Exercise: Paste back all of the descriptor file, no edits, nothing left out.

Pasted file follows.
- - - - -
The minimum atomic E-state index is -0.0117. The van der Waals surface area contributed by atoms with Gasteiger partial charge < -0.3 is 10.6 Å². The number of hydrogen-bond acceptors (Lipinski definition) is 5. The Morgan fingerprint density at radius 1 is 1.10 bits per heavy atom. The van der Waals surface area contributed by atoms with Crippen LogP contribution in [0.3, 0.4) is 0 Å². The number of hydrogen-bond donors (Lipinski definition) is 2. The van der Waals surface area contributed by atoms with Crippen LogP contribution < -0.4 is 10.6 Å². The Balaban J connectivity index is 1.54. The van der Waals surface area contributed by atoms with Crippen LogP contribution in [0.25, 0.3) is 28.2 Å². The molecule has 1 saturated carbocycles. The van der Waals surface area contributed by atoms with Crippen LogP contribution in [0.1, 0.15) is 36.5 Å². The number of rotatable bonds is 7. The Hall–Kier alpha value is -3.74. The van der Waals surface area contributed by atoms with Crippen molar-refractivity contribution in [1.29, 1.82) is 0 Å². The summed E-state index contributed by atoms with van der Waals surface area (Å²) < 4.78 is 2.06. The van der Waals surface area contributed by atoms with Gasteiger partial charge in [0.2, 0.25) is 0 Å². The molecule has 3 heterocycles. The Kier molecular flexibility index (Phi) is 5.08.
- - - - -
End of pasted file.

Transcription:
The minimum atomic E-state index is -0.0117. The van der Waals surface area contributed by atoms with Gasteiger partial charge < -0.3 is 10.6 Å². The number of hydrogen-bond acceptors (Lipinski definition) is 5. The Morgan fingerprint density at radius 1 is 1.10 bits per heavy atom. The van der Waals surface area contributed by atoms with Crippen LogP contribution in [0.3, 0.4) is 0 Å². The number of hydrogen-bond donors (Lipinski definition) is 2. The van der Waals surface area contributed by atoms with Crippen LogP contribution < -0.4 is 10.6 Å². The Balaban J connectivity index is 1.54. The van der Waals surface area contributed by atoms with Crippen LogP contribution in [0.25, 0.3) is 28.2 Å². The molecule has 1 saturated carbocycles. The van der Waals surface area contributed by atoms with Crippen LogP contribution in [0.1, 0.15) is 36.5 Å². The number of rotatable bonds is 7. The Hall–Kier alpha value is -3.74. The van der Waals surface area contributed by atoms with Crippen molar-refractivity contribution in [1.29, 1.82) is 0 Å². The summed E-state index contributed by atoms with van der Waals surface area (Å²) < 4.78 is 2.06. The van der Waals surface area contributed by atoms with Gasteiger partial charge in [0.2, 0.25) is 0 Å². The molecule has 3 heterocycles. The Kier molecular flexibility index (Phi) is 5.08.